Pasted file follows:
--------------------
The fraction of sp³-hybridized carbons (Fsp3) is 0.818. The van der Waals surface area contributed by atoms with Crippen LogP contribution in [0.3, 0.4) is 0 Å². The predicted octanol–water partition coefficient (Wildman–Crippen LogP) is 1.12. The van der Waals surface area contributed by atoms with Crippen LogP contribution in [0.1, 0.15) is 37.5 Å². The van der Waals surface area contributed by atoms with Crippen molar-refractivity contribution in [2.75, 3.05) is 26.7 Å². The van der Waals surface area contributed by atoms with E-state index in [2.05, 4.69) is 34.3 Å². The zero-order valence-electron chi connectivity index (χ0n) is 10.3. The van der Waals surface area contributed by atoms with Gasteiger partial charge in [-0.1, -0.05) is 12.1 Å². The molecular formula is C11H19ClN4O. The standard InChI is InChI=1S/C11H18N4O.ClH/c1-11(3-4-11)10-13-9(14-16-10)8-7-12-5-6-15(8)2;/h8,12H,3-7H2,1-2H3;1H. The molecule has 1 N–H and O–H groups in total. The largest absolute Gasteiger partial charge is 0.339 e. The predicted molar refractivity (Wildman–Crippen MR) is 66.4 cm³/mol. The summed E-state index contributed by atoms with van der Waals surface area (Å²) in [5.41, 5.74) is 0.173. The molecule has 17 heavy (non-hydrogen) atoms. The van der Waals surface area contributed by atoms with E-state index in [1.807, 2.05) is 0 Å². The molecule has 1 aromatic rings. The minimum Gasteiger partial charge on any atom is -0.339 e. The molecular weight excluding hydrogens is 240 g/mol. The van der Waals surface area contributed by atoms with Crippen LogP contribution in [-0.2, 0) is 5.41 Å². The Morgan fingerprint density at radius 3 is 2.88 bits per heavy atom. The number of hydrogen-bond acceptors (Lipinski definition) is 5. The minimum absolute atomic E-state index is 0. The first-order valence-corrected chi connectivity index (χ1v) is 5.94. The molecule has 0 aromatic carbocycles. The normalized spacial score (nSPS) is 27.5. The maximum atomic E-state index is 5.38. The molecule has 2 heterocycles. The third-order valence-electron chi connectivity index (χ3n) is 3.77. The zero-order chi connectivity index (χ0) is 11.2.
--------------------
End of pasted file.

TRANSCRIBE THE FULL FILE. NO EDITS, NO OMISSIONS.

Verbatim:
The fraction of sp³-hybridized carbons (Fsp3) is 0.818. The van der Waals surface area contributed by atoms with Crippen LogP contribution in [0.3, 0.4) is 0 Å². The predicted octanol–water partition coefficient (Wildman–Crippen LogP) is 1.12. The van der Waals surface area contributed by atoms with Crippen LogP contribution in [0.1, 0.15) is 37.5 Å². The van der Waals surface area contributed by atoms with Crippen molar-refractivity contribution in [2.75, 3.05) is 26.7 Å². The van der Waals surface area contributed by atoms with E-state index in [2.05, 4.69) is 34.3 Å². The zero-order valence-electron chi connectivity index (χ0n) is 10.3. The van der Waals surface area contributed by atoms with Gasteiger partial charge in [-0.1, -0.05) is 12.1 Å². The molecular formula is C11H19ClN4O. The standard InChI is InChI=1S/C11H18N4O.ClH/c1-11(3-4-11)10-13-9(14-16-10)8-7-12-5-6-15(8)2;/h8,12H,3-7H2,1-2H3;1H. The molecule has 1 N–H and O–H groups in total. The largest absolute Gasteiger partial charge is 0.339 e. The predicted molar refractivity (Wildman–Crippen MR) is 66.4 cm³/mol. The summed E-state index contributed by atoms with van der Waals surface area (Å²) in [5.41, 5.74) is 0.173. The molecule has 17 heavy (non-hydrogen) atoms. The van der Waals surface area contributed by atoms with E-state index in [1.807, 2.05) is 0 Å². The molecule has 1 aromatic rings. The minimum Gasteiger partial charge on any atom is -0.339 e. The molecular weight excluding hydrogens is 240 g/mol. The van der Waals surface area contributed by atoms with Crippen LogP contribution in [-0.2, 0) is 5.41 Å². The Morgan fingerprint density at radius 3 is 2.88 bits per heavy atom. The number of hydrogen-bond acceptors (Lipinski definition) is 5. The minimum absolute atomic E-state index is 0. The first-order valence-corrected chi connectivity index (χ1v) is 5.94. The molecule has 0 aromatic carbocycles. The normalized spacial score (nSPS) is 27.5. The maximum atomic E-state index is 5.38. The molecule has 2 heterocycles. The third-order valence-electron chi connectivity index (χ3n) is 3.77. The zero-order chi connectivity index (χ0) is 11.2.